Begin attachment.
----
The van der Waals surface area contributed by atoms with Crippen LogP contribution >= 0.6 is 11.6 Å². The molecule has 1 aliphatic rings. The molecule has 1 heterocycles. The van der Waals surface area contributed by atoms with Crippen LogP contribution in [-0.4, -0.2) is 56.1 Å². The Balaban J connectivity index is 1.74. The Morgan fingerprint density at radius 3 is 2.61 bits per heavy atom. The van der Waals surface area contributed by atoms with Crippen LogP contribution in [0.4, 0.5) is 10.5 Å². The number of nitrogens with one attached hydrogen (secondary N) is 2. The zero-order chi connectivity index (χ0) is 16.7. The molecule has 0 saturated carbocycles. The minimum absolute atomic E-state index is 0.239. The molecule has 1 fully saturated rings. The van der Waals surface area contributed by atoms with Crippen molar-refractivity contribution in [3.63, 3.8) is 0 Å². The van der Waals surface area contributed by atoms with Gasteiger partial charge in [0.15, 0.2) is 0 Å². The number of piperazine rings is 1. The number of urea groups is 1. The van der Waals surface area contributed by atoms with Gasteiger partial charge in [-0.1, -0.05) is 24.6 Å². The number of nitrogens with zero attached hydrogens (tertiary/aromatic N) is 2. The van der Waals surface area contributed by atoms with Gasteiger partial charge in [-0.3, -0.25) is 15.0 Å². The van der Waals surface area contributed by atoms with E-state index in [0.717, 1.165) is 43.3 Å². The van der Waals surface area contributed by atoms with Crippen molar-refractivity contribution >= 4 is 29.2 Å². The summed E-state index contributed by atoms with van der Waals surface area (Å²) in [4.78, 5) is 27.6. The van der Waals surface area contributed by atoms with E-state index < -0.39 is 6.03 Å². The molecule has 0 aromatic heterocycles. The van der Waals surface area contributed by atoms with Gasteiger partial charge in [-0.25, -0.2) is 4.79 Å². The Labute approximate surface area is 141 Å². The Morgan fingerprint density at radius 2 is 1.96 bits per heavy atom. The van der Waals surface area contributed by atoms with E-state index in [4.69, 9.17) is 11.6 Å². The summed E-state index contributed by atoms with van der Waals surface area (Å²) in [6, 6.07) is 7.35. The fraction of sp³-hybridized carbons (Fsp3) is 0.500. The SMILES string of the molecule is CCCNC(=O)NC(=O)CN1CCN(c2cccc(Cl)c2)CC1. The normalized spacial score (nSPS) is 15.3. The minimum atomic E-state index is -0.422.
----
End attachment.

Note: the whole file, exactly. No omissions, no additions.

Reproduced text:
The van der Waals surface area contributed by atoms with Crippen LogP contribution >= 0.6 is 11.6 Å². The molecule has 1 aliphatic rings. The molecule has 1 heterocycles. The van der Waals surface area contributed by atoms with Crippen LogP contribution in [-0.4, -0.2) is 56.1 Å². The Balaban J connectivity index is 1.74. The Morgan fingerprint density at radius 3 is 2.61 bits per heavy atom. The van der Waals surface area contributed by atoms with Crippen LogP contribution in [0.4, 0.5) is 10.5 Å². The number of nitrogens with one attached hydrogen (secondary N) is 2. The zero-order chi connectivity index (χ0) is 16.7. The molecule has 0 saturated carbocycles. The minimum absolute atomic E-state index is 0.239. The molecule has 1 fully saturated rings. The van der Waals surface area contributed by atoms with Crippen molar-refractivity contribution in [3.63, 3.8) is 0 Å². The van der Waals surface area contributed by atoms with Gasteiger partial charge in [0.15, 0.2) is 0 Å². The number of piperazine rings is 1. The number of urea groups is 1. The van der Waals surface area contributed by atoms with Gasteiger partial charge in [-0.1, -0.05) is 24.6 Å². The number of nitrogens with zero attached hydrogens (tertiary/aromatic N) is 2. The van der Waals surface area contributed by atoms with Gasteiger partial charge in [-0.3, -0.25) is 15.0 Å². The van der Waals surface area contributed by atoms with E-state index in [0.717, 1.165) is 43.3 Å². The van der Waals surface area contributed by atoms with Crippen molar-refractivity contribution >= 4 is 29.2 Å². The summed E-state index contributed by atoms with van der Waals surface area (Å²) in [4.78, 5) is 27.6. The van der Waals surface area contributed by atoms with E-state index < -0.39 is 6.03 Å². The molecule has 0 aromatic heterocycles. The van der Waals surface area contributed by atoms with Gasteiger partial charge in [-0.25, -0.2) is 4.79 Å². The Labute approximate surface area is 141 Å². The Morgan fingerprint density at radius 2 is 1.96 bits per heavy atom. The van der Waals surface area contributed by atoms with E-state index in [4.69, 9.17) is 11.6 Å². The summed E-state index contributed by atoms with van der Waals surface area (Å²) in [6, 6.07) is 7.35. The fraction of sp³-hybridized carbons (Fsp3) is 0.500. The SMILES string of the molecule is CCCNC(=O)NC(=O)CN1CCN(c2cccc(Cl)c2)CC1. The normalized spacial score (nSPS) is 15.3. The minimum atomic E-state index is -0.422.